|Theta Casablanca AV Preamplifier|
|Home Theater Preamplifiers AV Preamps|
|Written by Kim Wilson|
|Sunday, 01 March 1998|
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The Home Theater Experience with the Casablanca.
Imagine an insanely detailed microdynamic resolution drawing you to the edge of your seat while extreme dynamics resonate deep inside your chest cavity. You now have had your first taste of how much fun it was to audition movies with the Casablanca.
Everyone's favorite moment from Jurassic Park (DTS, Laserdisc) is the "Where's the goat" scene featuring that lovable T-Rex who escapes from its paddock and playfully sneers at everyone in sight. The classic test for how good your surround steering is the snapping of the electric fence cable in the scene. On the Casablanca, in DTS, the snapping captured accurately, the stress and metallic grinding sounds as well as the quick, sweeping effect of the cable popping across your soundstage.
Still, one can only audition the "Where's the goat" scene so many times. That's why I prefer a scene that shows off the more subtle aspects of this film's soundtrack. Much earlier in the film, when Dr. Hammond flies his guests onto the island, John Williams' broad orchestral arrangement, with its wide dynamic range, complex accents and powerful bass energy, pulled me right into the theater experience like never before.
The Casablanca's exceptional channel separation and localization was evident in movies with a great deal of detail and multiple sound effects. For instance, inside the auto repair shack from a sequence in the disaster film, Twister (Warner Home Video, Dolby Digital, DVD), dialogue is remarkably audible in the center channel, despite cars and giant neon signs being tossed about.
In Independence Day (Fox Home Video, Dolby Digital, Laserdisc) when the Black Knights fighter squadron, led by Will Smith, initiates an attack against the alien vessel, every music cue and sound effect is heard with crystal clarity. In another scene, Jeff Goldblum conducts an experiment on how he'll insert a virus into the mother ship by directing a soldier to fire a shot on a captured alien fighter. After the bullet is fired, it ricochets off the fighters hull, into the right rear speaker, into the left rear, and bounces back to the right rear before finally resting in the front right speaker. At this moment in the film, you'll nearly find yourself ducking with the rest of the cast as a bullet seemingly zips through your own living room.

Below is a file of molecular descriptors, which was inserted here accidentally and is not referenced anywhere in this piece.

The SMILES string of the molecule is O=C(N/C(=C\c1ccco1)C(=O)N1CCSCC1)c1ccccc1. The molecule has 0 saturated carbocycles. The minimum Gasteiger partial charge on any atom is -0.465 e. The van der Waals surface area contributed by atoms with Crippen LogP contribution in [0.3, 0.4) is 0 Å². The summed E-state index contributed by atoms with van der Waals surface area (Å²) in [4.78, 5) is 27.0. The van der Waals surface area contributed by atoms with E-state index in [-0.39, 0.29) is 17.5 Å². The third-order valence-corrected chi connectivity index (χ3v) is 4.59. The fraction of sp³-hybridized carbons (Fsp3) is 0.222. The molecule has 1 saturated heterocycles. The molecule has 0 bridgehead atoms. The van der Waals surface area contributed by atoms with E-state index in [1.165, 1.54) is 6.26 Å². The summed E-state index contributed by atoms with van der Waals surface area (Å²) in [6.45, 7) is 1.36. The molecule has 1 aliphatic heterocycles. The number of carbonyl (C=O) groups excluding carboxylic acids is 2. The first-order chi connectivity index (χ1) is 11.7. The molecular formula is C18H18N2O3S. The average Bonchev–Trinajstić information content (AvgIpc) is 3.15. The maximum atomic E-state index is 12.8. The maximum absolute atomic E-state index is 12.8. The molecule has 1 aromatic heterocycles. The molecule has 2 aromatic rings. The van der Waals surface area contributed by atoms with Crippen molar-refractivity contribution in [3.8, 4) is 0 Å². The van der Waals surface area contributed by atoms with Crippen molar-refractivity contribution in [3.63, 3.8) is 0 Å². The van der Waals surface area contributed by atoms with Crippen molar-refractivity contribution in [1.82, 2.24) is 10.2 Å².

Configuring your Casablanca
The base price of the Casablanca is $3,500 ($4500 with DACs) but with premium options it can easily exceed $12,000. Let me walk you through your options in configuring a Casablanca and what the options do.
A basic Casablanca package comes with an analog card that incorporates a 20 bit A/D converter, six stereo inputs and two stereo tape outputs. The main digital card provides six coax and two Toslink (optical) inputs, plus two optional optical inputs. The six-channel surround processing card provides several modes (matrix, special matrix, Pro Logic, stereo, mono, analog direct, and analog matrix) plus a high frequency shelf EQ, phase and crossover circuits.
The Casablanca's matrix surround mode combines left and right signal to create a pseudo-center. Left minus right channel signal creates the mono surrounds. The special matrix is similar to Pro Logic with more ambiance retrieval in the surrounds. Analog direct takes the left and right audio signals (analog only) and routes them directly to the outputs via the volume control bypassing all processing circuits including the crossover circuitry. Analog matrix works the same way, except it routes the signal through an analog-to-digital converter to derive center and surrounds. These derived channels can have EQ and crossover for the sub channel, but not for the mains. Circle Surround is an optional feature that differs from the other matrix surround processes because it creates stereo instead of mono surrounds.